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Tick Talk: Prevention & What to Do If Your Pet Picks up a Tick

Camping and spending time outdoors is a favorite Summer pastime for many North American families and their pets. With this Summer seeing more ticks than in years past, it’s more important than ever for pet parents like you to know how to avoid them and what to do if you discover them on your pet!


  • There are a variety of ticks found all over North America and several different species. Research your destination prior to leaving to find out the risk-level for tick bites, the kind of tick native to the area and any associated diseases they might carry.

  • Purchase a tick and flea collar and speak with your vet to find a repellant lotion or oral medication safe for pets.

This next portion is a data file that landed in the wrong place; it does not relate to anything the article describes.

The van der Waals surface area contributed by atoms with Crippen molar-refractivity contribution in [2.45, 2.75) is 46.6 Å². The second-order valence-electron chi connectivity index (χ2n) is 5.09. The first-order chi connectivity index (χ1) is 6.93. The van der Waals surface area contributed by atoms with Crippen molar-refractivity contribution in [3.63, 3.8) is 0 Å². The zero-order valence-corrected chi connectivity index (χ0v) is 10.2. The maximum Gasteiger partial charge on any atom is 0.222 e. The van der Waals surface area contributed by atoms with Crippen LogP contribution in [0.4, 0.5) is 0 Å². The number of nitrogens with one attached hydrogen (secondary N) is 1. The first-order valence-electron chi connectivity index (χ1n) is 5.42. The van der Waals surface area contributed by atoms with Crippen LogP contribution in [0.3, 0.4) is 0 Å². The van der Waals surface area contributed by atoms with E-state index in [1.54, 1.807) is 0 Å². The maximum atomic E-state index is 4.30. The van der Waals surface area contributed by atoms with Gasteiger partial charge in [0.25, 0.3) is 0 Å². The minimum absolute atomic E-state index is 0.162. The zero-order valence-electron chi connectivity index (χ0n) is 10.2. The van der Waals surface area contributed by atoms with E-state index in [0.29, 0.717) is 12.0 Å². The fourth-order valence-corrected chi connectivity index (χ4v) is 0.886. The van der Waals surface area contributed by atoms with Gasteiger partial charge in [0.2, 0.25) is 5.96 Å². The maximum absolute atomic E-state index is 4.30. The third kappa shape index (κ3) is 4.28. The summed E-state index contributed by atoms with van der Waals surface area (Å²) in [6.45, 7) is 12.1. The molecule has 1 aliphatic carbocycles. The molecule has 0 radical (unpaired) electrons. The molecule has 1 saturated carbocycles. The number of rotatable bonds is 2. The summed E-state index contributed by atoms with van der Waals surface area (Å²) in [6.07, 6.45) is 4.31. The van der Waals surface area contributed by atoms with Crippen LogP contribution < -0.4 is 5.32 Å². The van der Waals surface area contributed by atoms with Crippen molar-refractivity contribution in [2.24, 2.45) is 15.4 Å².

• Pack a tick-removal kit or bring tweezers, iodine scrub, rubbing alcohol and shampoo.


  • Ticks prefer humid, moist environments and are most often found in heavily wooded areas, brush and overgrown grass. If you have control over where you set-up camp, choose a clearing, away from the woods.

  • Avoid letting your pet take off into the woods or romp through the brush and stop to check your pet for ticks often if going on long hikes, portaging or spending time in marshy areas.


Ticks feast on blood and seek out warm moving animals like dogs, cats and humans. They latch onto their host and can feast for several hours up to several days, depending on the tick! Diseases found in ticks are transmitted up to 24-36 hours after the initial bite, making early detection and removal even more important.

To check your pet for ticks, run your hands over their body and feel for any unusual lumps or bumps and watch their skin for any signs of irritation.